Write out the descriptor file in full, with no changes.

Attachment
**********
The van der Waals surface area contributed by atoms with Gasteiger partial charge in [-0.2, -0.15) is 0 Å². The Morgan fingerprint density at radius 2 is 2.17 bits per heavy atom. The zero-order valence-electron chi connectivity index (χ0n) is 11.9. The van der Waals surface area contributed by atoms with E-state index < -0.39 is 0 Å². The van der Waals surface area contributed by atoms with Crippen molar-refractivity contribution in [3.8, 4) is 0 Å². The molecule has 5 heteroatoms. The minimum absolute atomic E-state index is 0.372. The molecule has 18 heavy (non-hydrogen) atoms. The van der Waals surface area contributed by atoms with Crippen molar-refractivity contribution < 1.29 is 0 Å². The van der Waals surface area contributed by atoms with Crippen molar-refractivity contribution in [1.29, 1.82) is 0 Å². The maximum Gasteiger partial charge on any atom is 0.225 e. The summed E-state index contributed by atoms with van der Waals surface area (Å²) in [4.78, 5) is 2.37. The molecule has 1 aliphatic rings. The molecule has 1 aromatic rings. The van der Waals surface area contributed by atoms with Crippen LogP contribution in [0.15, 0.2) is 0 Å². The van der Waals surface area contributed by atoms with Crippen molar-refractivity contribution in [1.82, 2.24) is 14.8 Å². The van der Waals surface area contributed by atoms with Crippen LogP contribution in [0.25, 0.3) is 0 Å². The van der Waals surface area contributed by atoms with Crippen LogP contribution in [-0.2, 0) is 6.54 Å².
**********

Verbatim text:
The van der Waals surface area contributed by atoms with Gasteiger partial charge in [-0.2, -0.15) is 0 Å². The Morgan fingerprint density at radius 2 is 2.17 bits per heavy atom. The zero-order valence-electron chi connectivity index (χ0n) is 11.9. The van der Waals surface area contributed by atoms with E-state index < -0.39 is 0 Å². The van der Waals surface area contributed by atoms with Crippen molar-refractivity contribution in [3.8, 4) is 0 Å². The molecule has 5 heteroatoms. The minimum absolute atomic E-state index is 0.372. The molecule has 18 heavy (non-hydrogen) atoms. The van der Waals surface area contributed by atoms with Crippen molar-refractivity contribution < 1.29 is 0 Å². The van der Waals surface area contributed by atoms with Crippen molar-refractivity contribution in [1.29, 1.82) is 0 Å². The maximum Gasteiger partial charge on any atom is 0.225 e. The summed E-state index contributed by atoms with van der Waals surface area (Å²) in [4.78, 5) is 2.37. The molecule has 1 aliphatic rings. The molecule has 1 aromatic rings. The van der Waals surface area contributed by atoms with Crippen LogP contribution in [0.15, 0.2) is 0 Å². The van der Waals surface area contributed by atoms with Crippen molar-refractivity contribution in [1.82, 2.24) is 14.8 Å². The van der Waals surface area contributed by atoms with Crippen LogP contribution in [0.25, 0.3) is 0 Å². The van der Waals surface area contributed by atoms with Crippen LogP contribution in [-0.2, 0) is 6.54 Å².